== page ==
STRICT exercise and work regimes could be introduced into prisons following the lead set by Colchester's military prison.

Justice Secretary Michael Gove visited the Military Corrective Training Centre and said he was impressed by the work ethic expected of detainees.

He said practices he had seen could be copied by prisons across the country.

Mr Gove said: "I was incredibly impressed and there are lessons which can be learnt.

"Everyone who is in there is kept busy.

"One of the big problems in prisons is prisoners are often idle and spend their days watching day time TV.

"Everyone at the MCTC has to do physical training, education and work.

"Another advantage of the MCTC is the automony of the commanding officer who has more control over rewards and punishments on the detainees than an ordinary prison governor.

"There is a lot we can learn and look to."

Gazette: David Cameron

MICHAEL Gove said Cabinet meeting were "professional and civilised" despite the conflicting views between leading Conservatives over European Union.

Mr Gove has been a close ally of Prime Minister David Cameron.

But he admitted Mr Cameron had said he was "disappointed he was not on the same side" over the issue.

Mr Gove is a leading figure in the campaign to leave Europe while Mr Cameron hopes the country will vote to stay in the EU in the forthcoming referendum.

There appears to be conflict within Conservative ranks with Work and Pensions Secretary Iain Duncan Smith described the divisions as acrimonious.

But Mr Gove said: "Mr Cameron was not surprised by my decision to back the Leave campaign.

"I have had concerns about the direction of the EU for some time.

"I can't imagine another issue I would disagree with the Prime Minister on.

"This should not take away from the fact every day we would as a cohesive team to improve the country.

"Cabinet meetings are professional and civilised and are focussed and effective as they have always been.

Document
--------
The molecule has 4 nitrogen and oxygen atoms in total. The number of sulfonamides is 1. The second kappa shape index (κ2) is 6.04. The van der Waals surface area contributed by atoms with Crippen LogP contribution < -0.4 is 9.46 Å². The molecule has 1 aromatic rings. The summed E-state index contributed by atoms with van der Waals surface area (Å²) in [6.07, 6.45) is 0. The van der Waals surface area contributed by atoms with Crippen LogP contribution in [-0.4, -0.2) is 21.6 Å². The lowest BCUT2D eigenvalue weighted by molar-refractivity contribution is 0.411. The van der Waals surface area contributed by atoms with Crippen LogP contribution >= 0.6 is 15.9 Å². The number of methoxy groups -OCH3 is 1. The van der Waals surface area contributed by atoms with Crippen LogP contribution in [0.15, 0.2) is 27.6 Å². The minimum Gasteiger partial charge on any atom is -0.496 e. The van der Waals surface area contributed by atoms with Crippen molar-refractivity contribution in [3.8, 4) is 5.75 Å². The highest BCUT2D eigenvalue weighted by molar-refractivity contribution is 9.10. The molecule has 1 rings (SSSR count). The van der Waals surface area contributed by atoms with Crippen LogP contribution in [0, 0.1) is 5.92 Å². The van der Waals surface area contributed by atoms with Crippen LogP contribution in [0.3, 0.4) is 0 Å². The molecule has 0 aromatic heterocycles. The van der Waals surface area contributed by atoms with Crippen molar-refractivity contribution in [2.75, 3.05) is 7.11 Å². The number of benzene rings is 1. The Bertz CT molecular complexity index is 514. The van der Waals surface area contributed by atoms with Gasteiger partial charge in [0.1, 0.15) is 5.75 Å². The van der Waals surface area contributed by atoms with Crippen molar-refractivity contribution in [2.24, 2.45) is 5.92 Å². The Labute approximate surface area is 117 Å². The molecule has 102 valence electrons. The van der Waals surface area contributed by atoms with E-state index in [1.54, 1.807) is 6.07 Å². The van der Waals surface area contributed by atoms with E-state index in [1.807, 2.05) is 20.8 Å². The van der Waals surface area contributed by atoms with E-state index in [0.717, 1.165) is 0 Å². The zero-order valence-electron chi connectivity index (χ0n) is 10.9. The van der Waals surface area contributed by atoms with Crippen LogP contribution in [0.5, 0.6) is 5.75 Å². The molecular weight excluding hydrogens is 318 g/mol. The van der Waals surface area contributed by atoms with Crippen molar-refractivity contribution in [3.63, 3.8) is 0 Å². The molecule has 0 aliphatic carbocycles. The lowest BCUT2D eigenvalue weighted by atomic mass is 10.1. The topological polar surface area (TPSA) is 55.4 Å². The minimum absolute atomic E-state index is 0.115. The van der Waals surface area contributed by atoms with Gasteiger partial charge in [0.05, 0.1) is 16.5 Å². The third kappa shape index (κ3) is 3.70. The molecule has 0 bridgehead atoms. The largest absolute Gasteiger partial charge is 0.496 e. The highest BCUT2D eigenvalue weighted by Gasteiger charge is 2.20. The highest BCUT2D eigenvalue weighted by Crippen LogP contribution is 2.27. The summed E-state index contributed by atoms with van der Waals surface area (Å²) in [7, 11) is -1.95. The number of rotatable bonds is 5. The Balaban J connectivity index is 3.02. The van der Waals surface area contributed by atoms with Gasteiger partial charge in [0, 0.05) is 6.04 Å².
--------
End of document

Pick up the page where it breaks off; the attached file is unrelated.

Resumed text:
"Inevitably when you have an issue like Europe, people will set down passionately what they think is the best of Britain.

"I think it would be better to leave the EU and take back control of our laws, our borders and I think the £50 million a day we pay to Europe could be better spent in this country.

"I accept there are good friends who have different views."

Gazette: Colchester Town Hall - difficult decisions for those in charge. Picture: STEVE BRADING (50810-d)

Colchester Council A CONSERVATIVE-controlled council would have more influence in Westminster, Mr Gove said.

Colchester Council is due to go to the polls in May and, following boundary changes, candidates will fight for 51 seats across 17 wards.

The council is currently ruled by an alliance between the Liberal Democrats, Labour and Independent.

Mr Gove met Conservative councillors during his visit to Colchester.

He said: "We have already seen the effect of having a new, energetic young MP representing Colchester in Westminster.

"If the council is Conservative too, it can only make it stronger for Colchester.

"Colchester is growing dramatically and needs investment in its infrastructure.

"A Conservative council will be able to make that case and will always get a sympathetic hearing.

"Times change and sometimes teams need to change.

"I think Colchester would be better served with a cohesive team rather than a coalition."

*panel MP Mr Gove praised former Colchester Lib Dem MP but welcomed the town's new Conservative representative.

He said: "Sir Bob Russell was an incredibly nice guy who served his town as a good Colchester MP.

"Will Quince is an energetic, hard-working and respected MP who is doing good things for Colchester."


Justice Secretary Michael Gove disputed closing county courts would penalise the most needy.

A number of courts have already closed and Colchester's county court is due to close in October.

But Mr Gove said many courts, including Colchester's, had been underused and pop-up courts could be set up in alternative buildings.

And he said more focus was being put on preventing problems at source including support of Citizens' Advice.

Mr Gove added he had increased the level of Legal Aid funding since he had become Justice Secretary.

When asked if it was an acceptance the cuts to Legal Aid funding had been too severe, he said: "It was an acknowledgement the way the shoe was fitted needed to be changed."



MR Gove, who was a journalist before becoming a politician, praised the role of local newspapers and he urged councils and community and business leaders to support them.

"One of the great things about Britain is its vibrant media.

"It is hard to think of anything as effective as a local newspaper in relating relevant information.

"Newspapers are vital for scrutinising issues, investigating people with power and providing a platform for public debate.

"I would encourage councils and people with power to recognise if newspapers wither and die the community they are there to serve will lose something very valuable."